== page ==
Staff Publications

Staff Publications

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    'Staff publications' is the digital repository of Wageningen University & Research

    'Staff publications' contains references to publications authored by Wageningen University staff from 1976 onward.

    Publications authored by the staff of the Research Institutes are available from 1995 onwards.

    Full text documents are added when available. The database is updated daily and currently holds about 240,000 items, of which 72,000 in open access.

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Record number 445034
Title Economic repercussions of fisheries-induced evolution
Author(s) Eikeset, A.M.; Richter, A.P.; Dunlop, E.S.; Dieckmann, U.; Stenseth, N.C.
Source Proceedings of the National Academy of Sciences of the United States of America 110 (2013)30. - ISSN 0027-8424 - p. 12259 - 12264.
DOI https://doi.org/10.1073/pnas.1212593110
Department(s) Environmental Economics and Natural Resources
PE&RC
WASS
Publication type Refereed Article in a scientific journal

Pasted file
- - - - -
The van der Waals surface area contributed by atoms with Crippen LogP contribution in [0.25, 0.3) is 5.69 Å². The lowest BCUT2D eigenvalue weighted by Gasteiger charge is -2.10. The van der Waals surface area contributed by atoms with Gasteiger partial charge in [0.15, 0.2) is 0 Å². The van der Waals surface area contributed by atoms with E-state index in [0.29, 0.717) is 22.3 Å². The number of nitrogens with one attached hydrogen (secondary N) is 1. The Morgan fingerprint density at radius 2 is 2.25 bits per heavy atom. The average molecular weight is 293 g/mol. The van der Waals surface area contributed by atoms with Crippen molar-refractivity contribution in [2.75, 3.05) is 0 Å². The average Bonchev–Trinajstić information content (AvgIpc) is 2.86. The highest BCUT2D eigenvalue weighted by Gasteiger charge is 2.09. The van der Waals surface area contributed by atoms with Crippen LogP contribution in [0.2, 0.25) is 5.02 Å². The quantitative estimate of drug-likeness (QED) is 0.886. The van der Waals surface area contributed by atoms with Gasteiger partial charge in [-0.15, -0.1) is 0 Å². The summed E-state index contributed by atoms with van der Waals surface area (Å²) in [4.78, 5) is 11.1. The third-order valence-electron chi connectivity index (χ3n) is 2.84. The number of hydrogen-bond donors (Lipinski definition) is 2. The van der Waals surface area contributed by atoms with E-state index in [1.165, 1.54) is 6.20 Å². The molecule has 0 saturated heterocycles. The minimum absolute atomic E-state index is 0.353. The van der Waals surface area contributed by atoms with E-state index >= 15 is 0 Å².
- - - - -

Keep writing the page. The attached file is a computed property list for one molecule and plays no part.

Publication year 2013
Keyword(s) northeast arctic cod - life-history evolution - natural mortality - reference points - gadus-morhua - fish stocks - consequences - population - management - size
Abstract Fish stocks experiencing high fishing mortality show a tendency to mature earlier and at a smaller size, which may have a genetic component and therefore long-lasting economic and biological effects. To date, the economic effects of such ecoevolutionary dynamics have not been empirically investigated. Using 70 y of data, we develop a bioeconomic model for Northeast Arctic cod to compare the economic yield in a model in which life-history traits can vary only through phenotypic plasticity with a model in which, in addition, genetic changes can occur. We find that evolutionary changes toward faster growth and earlier maturation occur consistently even if a stock is optimally managed. However, if a stock is managed optimally, the evolutionary changes actually increase economic yield because faster growth and earlier maturation raise the stock’s productivity. The optimal fishing mortality is almost identical for the evolutionary and nonevolutionary model and substantially lower than what it has been historically. Therefore, the costs of ignoring evolution under optimal management regimes are negligible. However, if fishing mortality is as high as it has been historically, evolutionary changes may result in economic losses, but only if the fishery is selecting for medium-sized individuals. Because evolution facilitates growth, the fish are younger and still immature when they are susceptible to getting caught, which outweighs the increase in productivity due to fish spawning at an earlier age.
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